Football: Carson, Douglas celebrate ‘platinum’ anniversary
October 6, 2011
If we were talking weddings, tonight would be a platinum anniversary of sorts.
However, there’s been little love lost between Carson Senators and Douglas Tigers over the years. Tonight, the schools’ football teams meet for the 70th time with a 7 p.m. kickoff at Carson High School.
Carson and Douglas met for the first time on Oct. 13, 1923. It was Douglas’ first-ever home game and only the second in the football program’s existence. Carson won 76-6.
In the time since, there has been no team either school has seen, or anticipated, more than its arch-rival.
Few would give any argument that it is the most tradition-rich, not to mention the most-heated, rivalry in the state. It’s also one of the few that has withstood the test of time.
“It’s exciting every year,” Douglas coach Mike Rippee said. “It’s only enhanced itself over time. We really are the only true rivarly left in the state.”
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Aside from the competitive balance – the game has been decided by a touchdown or less 26 times with three ties and three overtime games over the last 88 years – the game brings with it unparralled atmosphere and build-up every season.
“You look at last season’s game (a 16-13 win for Carson in overtime), I don’t thinking anyone has every played in front of such a big crowd from either of our schools,” Rippee said. “It didn’t work out for us, but what a great experience for the kids to be a part of something like that.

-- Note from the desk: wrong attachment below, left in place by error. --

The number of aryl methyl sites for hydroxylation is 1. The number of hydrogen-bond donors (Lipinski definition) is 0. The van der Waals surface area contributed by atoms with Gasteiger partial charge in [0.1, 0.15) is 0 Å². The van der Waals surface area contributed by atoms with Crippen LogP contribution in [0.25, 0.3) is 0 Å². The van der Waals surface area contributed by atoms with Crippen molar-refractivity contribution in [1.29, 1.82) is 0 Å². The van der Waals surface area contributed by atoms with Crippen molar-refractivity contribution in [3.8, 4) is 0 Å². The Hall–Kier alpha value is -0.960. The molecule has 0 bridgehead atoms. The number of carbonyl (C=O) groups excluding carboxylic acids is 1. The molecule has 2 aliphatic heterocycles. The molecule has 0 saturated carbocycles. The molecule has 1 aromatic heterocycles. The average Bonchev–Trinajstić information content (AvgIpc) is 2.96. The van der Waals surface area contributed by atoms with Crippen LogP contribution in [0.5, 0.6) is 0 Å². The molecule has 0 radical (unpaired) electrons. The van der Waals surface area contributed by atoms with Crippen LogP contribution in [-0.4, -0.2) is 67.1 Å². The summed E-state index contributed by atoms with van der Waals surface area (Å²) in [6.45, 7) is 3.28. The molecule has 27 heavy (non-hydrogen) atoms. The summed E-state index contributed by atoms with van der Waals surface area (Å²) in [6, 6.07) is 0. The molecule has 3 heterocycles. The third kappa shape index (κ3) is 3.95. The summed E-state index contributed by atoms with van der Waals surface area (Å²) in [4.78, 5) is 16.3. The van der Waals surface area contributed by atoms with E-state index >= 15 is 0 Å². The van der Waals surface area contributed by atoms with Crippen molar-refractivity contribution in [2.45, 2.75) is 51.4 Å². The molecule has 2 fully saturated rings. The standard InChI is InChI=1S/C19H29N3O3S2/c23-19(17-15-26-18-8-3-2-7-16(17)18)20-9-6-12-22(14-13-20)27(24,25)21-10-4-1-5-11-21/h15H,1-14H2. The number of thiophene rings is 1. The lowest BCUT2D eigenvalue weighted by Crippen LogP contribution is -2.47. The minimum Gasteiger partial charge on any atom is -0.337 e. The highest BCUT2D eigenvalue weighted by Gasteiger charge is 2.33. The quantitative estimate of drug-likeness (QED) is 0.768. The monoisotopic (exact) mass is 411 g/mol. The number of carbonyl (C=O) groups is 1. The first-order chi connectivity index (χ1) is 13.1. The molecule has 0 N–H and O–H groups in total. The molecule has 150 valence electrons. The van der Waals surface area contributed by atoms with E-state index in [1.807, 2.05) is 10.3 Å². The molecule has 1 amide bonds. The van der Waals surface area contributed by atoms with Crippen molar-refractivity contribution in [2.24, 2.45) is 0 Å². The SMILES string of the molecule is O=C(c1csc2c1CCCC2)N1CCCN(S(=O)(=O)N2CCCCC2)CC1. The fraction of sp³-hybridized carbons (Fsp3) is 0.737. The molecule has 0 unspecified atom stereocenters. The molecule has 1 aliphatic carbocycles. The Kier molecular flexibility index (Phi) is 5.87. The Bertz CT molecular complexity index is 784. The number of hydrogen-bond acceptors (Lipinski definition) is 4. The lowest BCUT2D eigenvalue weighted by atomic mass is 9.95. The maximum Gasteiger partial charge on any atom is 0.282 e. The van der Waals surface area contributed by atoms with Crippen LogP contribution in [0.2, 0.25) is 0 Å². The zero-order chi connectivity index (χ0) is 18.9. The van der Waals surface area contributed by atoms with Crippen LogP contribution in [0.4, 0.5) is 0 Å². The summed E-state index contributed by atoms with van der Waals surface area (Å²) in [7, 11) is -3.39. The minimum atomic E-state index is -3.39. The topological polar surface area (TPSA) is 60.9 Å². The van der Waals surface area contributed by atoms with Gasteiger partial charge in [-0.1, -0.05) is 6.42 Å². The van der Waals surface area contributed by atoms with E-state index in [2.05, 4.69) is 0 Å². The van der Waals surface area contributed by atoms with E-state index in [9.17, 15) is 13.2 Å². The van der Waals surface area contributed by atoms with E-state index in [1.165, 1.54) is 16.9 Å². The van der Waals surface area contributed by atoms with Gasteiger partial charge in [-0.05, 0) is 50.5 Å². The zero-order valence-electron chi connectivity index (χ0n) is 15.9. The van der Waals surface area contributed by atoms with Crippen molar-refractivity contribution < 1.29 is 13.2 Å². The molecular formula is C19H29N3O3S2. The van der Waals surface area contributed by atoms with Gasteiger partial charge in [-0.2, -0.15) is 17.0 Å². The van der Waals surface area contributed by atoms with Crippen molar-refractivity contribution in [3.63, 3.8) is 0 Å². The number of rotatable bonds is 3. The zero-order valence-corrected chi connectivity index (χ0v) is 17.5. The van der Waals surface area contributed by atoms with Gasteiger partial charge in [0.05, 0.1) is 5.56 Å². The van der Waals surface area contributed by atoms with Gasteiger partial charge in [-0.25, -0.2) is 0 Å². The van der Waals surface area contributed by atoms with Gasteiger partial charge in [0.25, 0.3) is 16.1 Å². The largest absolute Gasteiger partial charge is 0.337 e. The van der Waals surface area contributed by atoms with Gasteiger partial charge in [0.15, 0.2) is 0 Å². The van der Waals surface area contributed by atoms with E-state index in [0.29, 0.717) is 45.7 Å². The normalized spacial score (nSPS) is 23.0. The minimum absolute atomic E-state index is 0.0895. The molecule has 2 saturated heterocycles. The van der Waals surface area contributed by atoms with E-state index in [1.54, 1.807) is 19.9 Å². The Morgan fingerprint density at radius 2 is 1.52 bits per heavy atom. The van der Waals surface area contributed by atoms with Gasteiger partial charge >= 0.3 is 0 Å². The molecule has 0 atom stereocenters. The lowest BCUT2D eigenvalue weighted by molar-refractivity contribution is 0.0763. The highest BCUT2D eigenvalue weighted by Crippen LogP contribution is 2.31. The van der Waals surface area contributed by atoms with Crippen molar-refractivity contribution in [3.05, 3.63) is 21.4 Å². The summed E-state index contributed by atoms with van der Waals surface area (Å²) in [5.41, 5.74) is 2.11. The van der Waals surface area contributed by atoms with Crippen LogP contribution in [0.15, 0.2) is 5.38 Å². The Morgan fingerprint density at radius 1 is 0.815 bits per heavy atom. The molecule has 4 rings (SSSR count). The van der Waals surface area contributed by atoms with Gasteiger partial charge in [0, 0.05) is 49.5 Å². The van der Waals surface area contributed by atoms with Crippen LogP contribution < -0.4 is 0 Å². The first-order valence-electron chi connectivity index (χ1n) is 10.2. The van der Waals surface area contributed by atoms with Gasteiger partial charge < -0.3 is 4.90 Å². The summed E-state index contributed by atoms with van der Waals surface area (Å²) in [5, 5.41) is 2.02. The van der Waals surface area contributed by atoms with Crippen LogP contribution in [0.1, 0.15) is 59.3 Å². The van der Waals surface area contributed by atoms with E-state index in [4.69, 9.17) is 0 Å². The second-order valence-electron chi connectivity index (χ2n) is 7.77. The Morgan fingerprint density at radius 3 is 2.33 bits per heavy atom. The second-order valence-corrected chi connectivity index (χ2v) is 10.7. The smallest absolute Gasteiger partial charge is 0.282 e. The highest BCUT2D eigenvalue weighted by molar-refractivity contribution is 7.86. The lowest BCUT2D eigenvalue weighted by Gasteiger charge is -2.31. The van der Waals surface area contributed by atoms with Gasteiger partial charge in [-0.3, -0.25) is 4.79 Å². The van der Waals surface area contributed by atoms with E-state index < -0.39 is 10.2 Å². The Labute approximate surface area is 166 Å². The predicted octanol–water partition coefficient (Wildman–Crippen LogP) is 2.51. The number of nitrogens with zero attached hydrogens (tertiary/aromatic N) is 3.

“There have been some real exciting games, some real close ones over the years.”
No coach has been a part of more matchups than Douglas coach Mike Rippee, who has gone 13-13 against the Senators during his tenure.
“I can remember going in 4-0 and Charlie Kerfield kicking a long field goal to beat us,” Rippee said. “I remember Matt Williams throwing a touchdown pass to win the game for Carson with no time left on the clock before I was a head coach.
“There’s been some nailbiters.”
Forty-five times Carson has emerged victorious. Douglas has won 21 times. The other three the schools had to call it a draw.
The 1966 game, a 21-12 win for Carson, was the final meeting between the schools for 12 years. The schools met back up in 1979 and have seen each other in each season since. Carson holds a 17-15 advantage during the latest stretch.
“It’s cleaned up a lot over time,” Rippee said. “The game stays on the field, which is the way it should be. You don’t get the postgame stuff off campus as much anymore. For the rivarly to remain healthy, it has to stay on the field, which is what it’s done.”
Joey Crandall can be reached at (775) 782-5121, ext. 212.